Original Paper


, Volume 101, Issue 4, pp 397-406

Predicting extinctions: interspecific competition, predation and population variability in experimental Daphnia populations

  • Jan BengtssonAffiliated withNERC Centre for Population Biology, Imperial College at Silwood Park
  • , Göran MilbrinkAffiliated withDepartment of Zoology, Uppsala University

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We examine how interspecific competition and two types of size-selective predation affect population density, variability and persistence in laboratory cultures of two species of Daphnia, D. magna and D. longispina. When both species were analysed together, and for D. longispina alone, there were weak negative relationships between mean population density and population variability. Interspecific competition resulted in lower population densities and higher population variability. Extinct populations had lower densities and were also more variable than persisting ones. There was still an effect of population variability on extinction probability after the effect of density on population variability had been accounted for. Hence, the effects of population density and variability on population persistence were partly independent of each other. The effects of size-selective predation on population persistence were more species-specific and not directly related to density or variability. Since the effects of species interactions on persistence were large, we suggest that it is likely that population vulnerability analyses not incorporating effects of interspecific interactions are often misleading.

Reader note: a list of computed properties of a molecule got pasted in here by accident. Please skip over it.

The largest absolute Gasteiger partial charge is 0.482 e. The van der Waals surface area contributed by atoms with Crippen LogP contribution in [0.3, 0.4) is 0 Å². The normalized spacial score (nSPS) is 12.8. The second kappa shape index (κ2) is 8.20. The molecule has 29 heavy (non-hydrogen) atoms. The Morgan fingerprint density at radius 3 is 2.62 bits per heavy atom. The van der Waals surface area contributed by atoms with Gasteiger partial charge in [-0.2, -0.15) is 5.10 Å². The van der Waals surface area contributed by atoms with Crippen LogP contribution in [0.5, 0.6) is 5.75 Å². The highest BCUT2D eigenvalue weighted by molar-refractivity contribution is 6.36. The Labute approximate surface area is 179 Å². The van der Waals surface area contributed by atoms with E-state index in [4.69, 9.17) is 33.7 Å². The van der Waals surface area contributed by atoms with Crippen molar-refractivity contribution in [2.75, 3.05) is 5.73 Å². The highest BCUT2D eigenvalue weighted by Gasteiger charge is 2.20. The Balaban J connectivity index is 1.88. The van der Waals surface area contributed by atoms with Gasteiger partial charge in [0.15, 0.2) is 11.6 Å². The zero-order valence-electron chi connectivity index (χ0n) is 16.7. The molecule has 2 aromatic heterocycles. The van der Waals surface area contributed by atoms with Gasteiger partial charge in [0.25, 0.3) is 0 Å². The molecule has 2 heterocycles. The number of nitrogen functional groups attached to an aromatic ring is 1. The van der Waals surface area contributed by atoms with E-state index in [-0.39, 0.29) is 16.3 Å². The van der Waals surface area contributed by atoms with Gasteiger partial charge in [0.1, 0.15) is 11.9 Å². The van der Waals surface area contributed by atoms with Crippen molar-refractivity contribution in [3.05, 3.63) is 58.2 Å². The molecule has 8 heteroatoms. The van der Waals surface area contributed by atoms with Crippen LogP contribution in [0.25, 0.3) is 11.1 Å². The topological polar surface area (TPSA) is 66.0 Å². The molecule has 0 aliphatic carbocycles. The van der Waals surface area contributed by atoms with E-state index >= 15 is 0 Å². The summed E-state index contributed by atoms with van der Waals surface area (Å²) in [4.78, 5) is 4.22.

Key words

Interspecific competition Population density Population variability Extinction Daphnia